Perpetual Options

Discussion in 'Options' started by riskfreetrading, Jan 31, 2008.

  1. A perpetual option is an option that never expires (the expiration time is infinity). Does anyone know whether such options trade (or are considered for trading in the future) in a US exchange? I have read somewhere that the Philly exchange was considering them, but I do not know whether that is true or not.

    I am also interested in reading views on their practical utility, pricing, etc.
  2. Not sure how you would price that sort of option. In my years even trading OTC exotics there is no such option other then trading the underlying. My office is right in the Philly Exchange building and I talk with many of my ex mates who are still on the floor and not a word from them or the marketing department here.
  3. The Philly exchange was touting them at the Trader's Expo or Money Show two years ago and handed out materials on it. But nothing since then. I cannot see how they could price perpetual calls since the loss of a seller can be infinite. Only thing they can do is hedge completely and hope enough volume comes in to make money off of the spreads.

    Since I have not heard anything else since, I am sure it is now a dead issue.
  4. H*Pi


    Most perpetual option are priced over the counter using BSM with 100-year duration. There are other closed form solutions, but most are avoided and using BSM in their place.
  5. That is exactly one of the questions I had in mind. Assuming a positive carry, here is how the put can be priced. You compute what is known as the exercise boundary (there is a theoretical formula for this). Once the stock is at or below the exercise boundary, then the put value is the difference between the strike and the underlying.

    You can also reverse the argument above. Any current stock price is an exercise boundary of the lowest strike K*. You compute K*. For puts with a strike higher than K*, their price should be K-S, where K is the strike of the put and S is the price of stock.

    I did do the work as I assumed that someone must have done it.
    But my sense is that once you know the price of one of the options (put for instance) at a given strike, you just use the no arbitrage arguments to price the other options at the other strikes.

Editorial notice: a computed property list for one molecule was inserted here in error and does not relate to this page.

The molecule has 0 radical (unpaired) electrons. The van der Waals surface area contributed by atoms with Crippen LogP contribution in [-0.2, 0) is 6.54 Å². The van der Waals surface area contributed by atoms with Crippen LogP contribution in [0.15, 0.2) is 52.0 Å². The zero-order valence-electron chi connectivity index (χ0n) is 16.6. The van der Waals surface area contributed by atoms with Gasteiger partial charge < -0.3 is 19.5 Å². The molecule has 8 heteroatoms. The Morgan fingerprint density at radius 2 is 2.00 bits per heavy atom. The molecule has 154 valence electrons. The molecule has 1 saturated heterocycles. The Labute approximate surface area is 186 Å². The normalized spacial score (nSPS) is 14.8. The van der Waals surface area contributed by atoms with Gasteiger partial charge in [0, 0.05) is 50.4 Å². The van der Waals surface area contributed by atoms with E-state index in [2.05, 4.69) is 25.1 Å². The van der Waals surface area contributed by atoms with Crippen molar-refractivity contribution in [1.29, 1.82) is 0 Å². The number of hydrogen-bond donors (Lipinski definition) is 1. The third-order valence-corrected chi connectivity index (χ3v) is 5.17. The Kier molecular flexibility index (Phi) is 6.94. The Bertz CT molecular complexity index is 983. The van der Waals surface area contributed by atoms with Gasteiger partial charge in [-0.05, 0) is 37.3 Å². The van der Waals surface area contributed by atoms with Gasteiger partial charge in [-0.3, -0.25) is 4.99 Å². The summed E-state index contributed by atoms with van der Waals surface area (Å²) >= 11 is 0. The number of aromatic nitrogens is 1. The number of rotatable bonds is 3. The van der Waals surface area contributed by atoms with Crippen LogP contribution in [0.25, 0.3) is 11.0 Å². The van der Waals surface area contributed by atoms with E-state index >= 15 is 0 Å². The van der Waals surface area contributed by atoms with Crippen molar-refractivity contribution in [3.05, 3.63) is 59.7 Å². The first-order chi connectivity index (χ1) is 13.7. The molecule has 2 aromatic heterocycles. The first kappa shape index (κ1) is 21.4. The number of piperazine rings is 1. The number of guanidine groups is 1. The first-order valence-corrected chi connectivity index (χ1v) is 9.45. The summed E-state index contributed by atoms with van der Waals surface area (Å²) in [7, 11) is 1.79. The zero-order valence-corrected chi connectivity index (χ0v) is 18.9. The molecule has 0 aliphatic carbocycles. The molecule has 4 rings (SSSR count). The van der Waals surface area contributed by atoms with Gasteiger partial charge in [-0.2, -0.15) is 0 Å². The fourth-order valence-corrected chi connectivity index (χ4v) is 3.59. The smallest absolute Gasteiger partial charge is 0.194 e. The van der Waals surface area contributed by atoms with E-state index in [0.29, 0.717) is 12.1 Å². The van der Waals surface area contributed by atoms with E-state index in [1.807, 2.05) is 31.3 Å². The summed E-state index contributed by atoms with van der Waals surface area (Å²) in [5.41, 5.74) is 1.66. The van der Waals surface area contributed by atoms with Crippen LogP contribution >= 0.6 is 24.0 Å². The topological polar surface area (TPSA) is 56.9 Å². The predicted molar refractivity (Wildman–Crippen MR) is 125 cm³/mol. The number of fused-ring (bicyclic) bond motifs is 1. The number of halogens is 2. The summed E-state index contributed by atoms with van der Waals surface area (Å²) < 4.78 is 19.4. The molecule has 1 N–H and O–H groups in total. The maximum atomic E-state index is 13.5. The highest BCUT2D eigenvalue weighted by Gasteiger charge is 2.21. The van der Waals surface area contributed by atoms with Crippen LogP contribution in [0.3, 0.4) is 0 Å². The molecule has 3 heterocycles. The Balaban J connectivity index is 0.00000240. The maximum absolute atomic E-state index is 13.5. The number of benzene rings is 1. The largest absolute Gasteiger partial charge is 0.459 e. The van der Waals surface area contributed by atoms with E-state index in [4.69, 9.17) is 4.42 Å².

6. Ahh..exp-less options…I saw it at Vegas Trader's Expo…Presented by some Euro guy with two incredible hot bimbos next to him
  7. H*Pi


    Riskfreetrading, you are attempting to price a Russian vanilla put, but you are terribly wrong in your attempt. You say you have priced these before? When would you assume negative carry?

    I think you typed "perpetual option" in google and somehow got confused.

    Would you please answer my question from the other discussion? When would on choose a CC over a short put at the same strike and expiration? You were wrong and I was hoping you could answer correctly at this time. Thank you.
  8. Do you mean that the price of the call would be infinite or that the loss can be infinite? (The losses of the stock can infinite, but the price is finite).

    Assuming that you mean that the call price will be infinite, that was also something that, at first, I thought would be the case. But after second thoughts, I think that the price of the call would be finite (althought it seems counterintuitive)

    My reason for rethinking it is that if price of the call were to be infinite, then one can make covered writes (which will be at a net credit if call price it too large/infinite) and use the net of this position to acquire additional stock. Which means that one can control the whole underlying starting with 100 shares and repeating the process.

    This is just an initial idea, and is incomplete. But my sense is that arguments like the above would exclude the price of the call from being infinite.
  9. H*Pi


    A raw pricing algorithm would entail pricing a 100-year American call from BSM. Or solve for delta using BSM of blended duration and multiply by price of underlying. This was the standard, best practice in the OTC World, at least until 1999. "Russian" perpetual lookback option are common among banks.
  10. #10     Jan 31, 2008